The final section presents a series of chapters that apply epigenetic frameworks to the study of evolution and dysmorphology. The first chapter by Dan Lieberman makes the case for the evolutionary significance of epigenetic mechanisms as determinants of integrated and evolvable complex phenotypes. To make this point, Lieberman analyses the vertebrate skull and builds on a body of work in which he and others have demonstrated the existence and importance of epigenetic mechanisms in determining the patterns of variation in craniofacial shape. The second chapter in this section, develops this a similar argument but in a somewhat different direction. Zelditch and Swiderski emphasize the distinction between epigenetic mechanisms and genetic pleiotropy as determinants of integration. Using the mammalian dentary as their example, they summarize what is known about the developmental basis for integration in that system. They argue that epigenetic pleiotropy needs to be recognized as a distinct phenomenon, somewhat akin to developmental plasticity. This argument echoes those made by both Waddington (1957) and Schmalhausen (1949) who argued independently for the epigenetic basis for phenotypic plasticity. This theme is continued in the next chapter by Foster and Wurd, who address phenotypic plasticity in the threespine stickleback, arguing for an evolutionary role for genetic assimilation ( "Baldwin effect") in radiations of the threespine stickleback. For Waddington, genetic assimilation was one the main ways in which epigenetic mechanisms were relevant to evolutionary change.

The discussion of genetic assimilation and phenotypic plasticity continues in a very different phylogenetic context in the chapter by Neufeld and Palmer who discuss the interaction of developmental plasticity in morphology and behaviour, as expressed as learning in particular, and the relationship of this interaction to rates of morphological evolution. They make the novel argument that learning-enhanced morphological plasticity plays an underappreciated role in morphological evolution.

The next chapter, by Thomas Hansen, provides an interesting and challenging counterpoint to the previous four. He tackles the question of the adaptive significance of the epigenetic processes that underlie phenotypic variability from a quantitative genetic perspective. Hansen reiterates the often misunderstood point that selection does not always produce adaptation, and he examines critically the assumption that variational properties that result from such epigenetic interactions as integration, plasticity, canalization, and evolvability, are adaptive and thus driven by selection for their adaptive value rather than indirectly by selection acting on other aspects of the phenotype. He shows that variational properties may commonly arise as an indirect and secondary result of selection acting directly on the traits themselves, a finding that has profound implications for our understanding of the role of variational properties in evolution.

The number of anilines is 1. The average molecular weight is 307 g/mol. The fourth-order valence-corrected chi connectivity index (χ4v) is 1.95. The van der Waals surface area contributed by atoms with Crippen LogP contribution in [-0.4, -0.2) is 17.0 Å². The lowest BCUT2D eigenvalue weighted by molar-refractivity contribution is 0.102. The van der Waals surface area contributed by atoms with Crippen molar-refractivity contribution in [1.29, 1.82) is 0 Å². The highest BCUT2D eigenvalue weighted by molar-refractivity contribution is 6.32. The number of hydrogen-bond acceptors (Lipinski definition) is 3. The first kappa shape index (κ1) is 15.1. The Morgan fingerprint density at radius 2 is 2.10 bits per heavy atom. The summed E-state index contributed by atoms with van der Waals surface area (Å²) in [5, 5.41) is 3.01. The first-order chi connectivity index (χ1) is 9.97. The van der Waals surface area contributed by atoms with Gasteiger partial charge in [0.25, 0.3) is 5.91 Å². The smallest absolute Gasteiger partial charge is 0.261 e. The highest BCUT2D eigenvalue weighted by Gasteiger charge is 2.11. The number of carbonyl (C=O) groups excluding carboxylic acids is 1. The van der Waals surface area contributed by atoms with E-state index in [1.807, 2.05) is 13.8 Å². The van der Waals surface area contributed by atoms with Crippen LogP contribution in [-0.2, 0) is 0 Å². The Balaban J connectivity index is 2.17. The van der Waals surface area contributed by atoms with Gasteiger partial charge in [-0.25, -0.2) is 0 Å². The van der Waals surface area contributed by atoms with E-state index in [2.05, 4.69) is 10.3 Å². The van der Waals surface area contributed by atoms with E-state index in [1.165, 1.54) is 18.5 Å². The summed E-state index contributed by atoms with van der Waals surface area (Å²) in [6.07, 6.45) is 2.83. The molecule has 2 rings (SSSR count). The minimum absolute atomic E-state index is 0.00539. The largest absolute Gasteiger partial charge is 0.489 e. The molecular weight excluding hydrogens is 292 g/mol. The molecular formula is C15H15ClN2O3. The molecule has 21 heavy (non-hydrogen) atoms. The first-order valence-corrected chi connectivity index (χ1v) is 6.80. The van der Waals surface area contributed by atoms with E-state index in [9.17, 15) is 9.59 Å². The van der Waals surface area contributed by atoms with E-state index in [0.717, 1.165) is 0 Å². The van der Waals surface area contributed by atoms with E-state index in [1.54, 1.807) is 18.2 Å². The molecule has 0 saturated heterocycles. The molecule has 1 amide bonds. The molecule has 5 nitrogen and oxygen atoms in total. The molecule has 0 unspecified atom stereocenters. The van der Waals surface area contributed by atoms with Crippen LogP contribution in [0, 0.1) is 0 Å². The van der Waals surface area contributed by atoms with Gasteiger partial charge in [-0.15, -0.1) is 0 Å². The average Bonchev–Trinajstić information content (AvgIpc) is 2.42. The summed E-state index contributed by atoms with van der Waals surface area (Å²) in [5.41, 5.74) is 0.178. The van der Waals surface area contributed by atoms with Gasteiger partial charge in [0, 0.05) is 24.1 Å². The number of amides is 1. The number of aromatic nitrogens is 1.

Two chapters then discuss the role of epigenetic mechanisms in dysmorphology and disease. The first by Pervical and Richstmeier deals with craniofacial dysmorphology and involves mechanisms that, akin to those discussed by Lieberman or by Zelditch and Swiderski, involve interactions between developmental components that produce emergent properties. The second chapter in this pair and the final chapter of the volume takes a more molecular approach to the study of human disease. In this chapter, Gluckman et al. provide an overview of the epigenetics of human disease which, while limiting the definition of epigenetic mechanisms to chromatin modification, also draws upon many of the observations that informed the early discussion of epigenetic mechanisms.

The motivation behind this volume is to pull together the divergent approaches through which the mechanisms that link the genotype and phenotype maps are explored. A thorough treatment of epigenetics, however defined, is well beyond the scope of a single volume such as this. What we have done, however, is to pull together scholars who are using the concept of epigenetics in a variety of contexts to show the common root of these approaches, mostly in the work of Waddington and Schmalhausen, and to show the connections that still exist between these approaches. It is likely that as the field of molecular epigenetics grows those who use epigenetics in the context of chromatin modification will be increasingly unaware of its roots in the developmental and evolutionary biology of the 1940s and 50s. It is also possible that systems biology will recreate much of the theoretical framework of higher-level epigenetics without reference to its conceptual roots. An important aim of this book is an appeal against both of those trends. It is clear from the work presented in this volume that in the minds of many scholars the concept of epigenetics in the broad sense envisioned by Waddington still has theoretical coherence in the face of the monumental complexity of modern biology. Indeed, only an epigenetic approach will allow us to unravel that complexity. We hope that the reader will agree.